In so doing, the Court remarked:
Our decisions make clear that, in general, the duty of the seller of a product who discovers, after the sale, risks that were not known beforehand is (sic) a duty to warn. In this case, there can be no successful claim that Genie breached any duty to warn, either pre-sale or post-sale. Supreme Court held, on a pretrial motion, that the warning contained in Genie’s product label was adequate, and that holding is not challenged here. We have never imposed a post-sale duty to recall or retrofit a product, and the facts of this case provide no justification for creating one. Thus the jury should not have been permitted to find that Genie was negligent in failing to recall or retrofit its product after the 1986 sale.
The trial court’s error in submitting this theory to the jury, however, had no impact on the outcome of the case. Plaintiff’s post-sale negligence claim, as presented at trial, was no more than a duplicate of his design defect and negligent design claims. Plaintiff presented no evidence of any facts that came to Genie’s attention after the sale that might have triggered a new duty; plaintiff merely asserted that Genie should have recalled or retrofitted the personnel lift for the same reasons that it should not have sold it in the first place-principally, because the outriggers were not interlocked. Genie points to no evidence admitted on the post-sale negligence claim that would have been inadmissible on the other claims, and identifies no way in which the court’s error in submitting one claim might have tainted the jury’s verdict on the others.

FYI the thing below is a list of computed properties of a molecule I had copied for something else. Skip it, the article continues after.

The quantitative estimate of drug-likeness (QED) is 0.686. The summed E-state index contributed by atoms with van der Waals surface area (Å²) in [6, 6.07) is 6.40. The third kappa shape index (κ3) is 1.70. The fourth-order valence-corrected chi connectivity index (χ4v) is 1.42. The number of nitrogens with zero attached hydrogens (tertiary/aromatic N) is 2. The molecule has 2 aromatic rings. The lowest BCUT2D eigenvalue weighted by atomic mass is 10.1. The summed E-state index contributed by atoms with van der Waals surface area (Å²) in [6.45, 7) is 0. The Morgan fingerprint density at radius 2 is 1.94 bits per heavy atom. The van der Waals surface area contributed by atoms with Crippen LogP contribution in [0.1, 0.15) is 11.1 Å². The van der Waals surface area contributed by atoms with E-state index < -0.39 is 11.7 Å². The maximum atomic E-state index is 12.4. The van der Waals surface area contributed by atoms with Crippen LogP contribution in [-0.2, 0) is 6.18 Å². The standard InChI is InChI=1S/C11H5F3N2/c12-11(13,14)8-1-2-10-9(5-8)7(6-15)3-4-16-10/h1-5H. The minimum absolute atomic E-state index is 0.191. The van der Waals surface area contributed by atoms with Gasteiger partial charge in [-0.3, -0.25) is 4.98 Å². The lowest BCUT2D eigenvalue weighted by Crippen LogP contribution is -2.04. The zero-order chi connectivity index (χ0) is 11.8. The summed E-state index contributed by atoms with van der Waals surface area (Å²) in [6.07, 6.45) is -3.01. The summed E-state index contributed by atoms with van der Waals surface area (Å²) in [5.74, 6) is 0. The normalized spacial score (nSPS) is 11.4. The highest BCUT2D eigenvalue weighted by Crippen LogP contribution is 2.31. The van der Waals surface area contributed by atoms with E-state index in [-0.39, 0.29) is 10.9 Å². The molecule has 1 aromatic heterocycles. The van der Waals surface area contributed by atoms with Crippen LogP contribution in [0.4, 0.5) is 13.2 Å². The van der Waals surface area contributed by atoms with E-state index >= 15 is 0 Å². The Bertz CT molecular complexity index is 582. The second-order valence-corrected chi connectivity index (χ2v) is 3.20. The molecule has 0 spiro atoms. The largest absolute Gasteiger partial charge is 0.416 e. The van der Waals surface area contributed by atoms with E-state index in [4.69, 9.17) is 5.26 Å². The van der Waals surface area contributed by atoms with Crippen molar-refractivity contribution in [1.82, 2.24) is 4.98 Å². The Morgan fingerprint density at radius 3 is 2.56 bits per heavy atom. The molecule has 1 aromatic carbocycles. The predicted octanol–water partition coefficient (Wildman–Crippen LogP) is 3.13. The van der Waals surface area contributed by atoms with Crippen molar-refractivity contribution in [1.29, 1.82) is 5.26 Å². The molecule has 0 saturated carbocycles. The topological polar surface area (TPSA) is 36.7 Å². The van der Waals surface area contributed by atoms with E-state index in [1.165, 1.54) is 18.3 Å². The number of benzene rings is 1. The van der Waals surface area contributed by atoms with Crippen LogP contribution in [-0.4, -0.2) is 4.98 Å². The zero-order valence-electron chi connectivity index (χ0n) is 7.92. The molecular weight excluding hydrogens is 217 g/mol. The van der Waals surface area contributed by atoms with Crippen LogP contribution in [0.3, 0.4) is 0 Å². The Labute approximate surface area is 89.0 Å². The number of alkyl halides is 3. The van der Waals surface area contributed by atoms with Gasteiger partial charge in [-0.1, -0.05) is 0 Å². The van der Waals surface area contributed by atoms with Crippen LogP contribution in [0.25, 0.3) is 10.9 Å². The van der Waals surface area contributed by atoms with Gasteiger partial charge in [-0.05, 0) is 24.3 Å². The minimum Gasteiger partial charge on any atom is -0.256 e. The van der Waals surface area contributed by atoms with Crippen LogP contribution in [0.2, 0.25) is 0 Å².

Id. (citations omitted).
It appears that there were a number of liability issues which were either not subject to the appeal or not discussed in meaningful detail by the Court. However, aside from a few brief statements, the court did not spend much time addressing the Plaintiff’s employer’s use of the lift in contravention of the warning and its admitted loss of the outriggers at issue. Further, there was no discussion of whether the accident at issue would have occurred had the originally included outriggers been present and installed on the lift at issue at the time of the accident. Had the Plaintiff, or his employer, used the product as intended or as contemplated by the warning on the face of the equipment, the accident may well have not occurred.
Certainly, between a lift with no outriggers of any kind, and a lift with interlocked outriggers, the latter may be safer than the former. But Genie did not sell a lift sans outriggers in 1986; it sold one with them, albeit non-interlocked. But in losing the outriggers, Plaintiff’s employer made the device less safe, yet continued to use it, presumably for some time. What of that? Should Genie be responsible for a Plaintiff’s employer’s modification of the device? Should it be responsible for the device being made less safe by such an alteration? If the device is made less safe by a third party, is it that less-safe device the standard that shall be judged, or the device as it was sold?